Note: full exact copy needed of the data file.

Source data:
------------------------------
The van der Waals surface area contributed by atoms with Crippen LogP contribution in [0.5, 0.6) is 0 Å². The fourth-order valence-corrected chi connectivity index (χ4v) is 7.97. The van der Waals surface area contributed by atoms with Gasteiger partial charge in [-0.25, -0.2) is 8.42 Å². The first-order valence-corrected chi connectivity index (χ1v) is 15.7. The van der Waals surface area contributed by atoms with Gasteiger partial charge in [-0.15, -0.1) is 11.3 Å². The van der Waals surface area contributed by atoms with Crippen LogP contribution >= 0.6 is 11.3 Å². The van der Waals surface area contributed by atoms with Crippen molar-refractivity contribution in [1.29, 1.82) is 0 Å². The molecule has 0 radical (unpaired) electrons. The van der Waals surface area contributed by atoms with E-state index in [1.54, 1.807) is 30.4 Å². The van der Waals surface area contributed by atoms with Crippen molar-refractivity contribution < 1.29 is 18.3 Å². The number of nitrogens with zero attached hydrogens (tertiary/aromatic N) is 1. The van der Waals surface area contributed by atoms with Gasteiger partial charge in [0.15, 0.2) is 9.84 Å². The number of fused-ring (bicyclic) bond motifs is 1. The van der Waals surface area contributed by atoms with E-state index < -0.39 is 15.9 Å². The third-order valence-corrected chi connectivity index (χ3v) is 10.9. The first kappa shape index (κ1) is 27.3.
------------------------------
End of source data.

The van der Waals surface area contributed by atoms with Crippen LogP contribution in [0.5, 0.6) is 0 Å². The fourth-order valence-corrected chi connectivity index (χ4v) is 7.97. The van der Waals surface area contributed by atoms with Gasteiger partial charge in [-0.25, -0.2) is 8.42 Å². The first-order valence-corrected chi connectivity index (χ1v) is 15.7. The van der Waals surface area contributed by atoms with Gasteiger partial charge in [-0.15, -0.1) is 11.3 Å². The van der Waals surface area contributed by atoms with Crippen LogP contribution >= 0.6 is 11.3 Å². The van der Waals surface area contributed by atoms with Crippen molar-refractivity contribution in [1.29, 1.82) is 0 Å². The molecule has 0 radical (unpaired) electrons. The van der Waals surface area contributed by atoms with E-state index in [1.54, 1.807) is 30.4 Å². The van der Waals surface area contributed by atoms with Crippen molar-refractivity contribution < 1.29 is 18.3 Å². The number of nitrogens with zero attached hydrogens (tertiary/aromatic N) is 1. The van der Waals surface area contributed by atoms with Gasteiger partial charge in [0.15, 0.2) is 9.84 Å². The number of fused-ring (bicyclic) bond motifs is 1. The van der Waals surface area contributed by atoms with E-state index < -0.39 is 15.9 Å². The third-order valence-corrected chi connectivity index (χ3v) is 10.9. The first kappa shape index (κ1) is 27.3.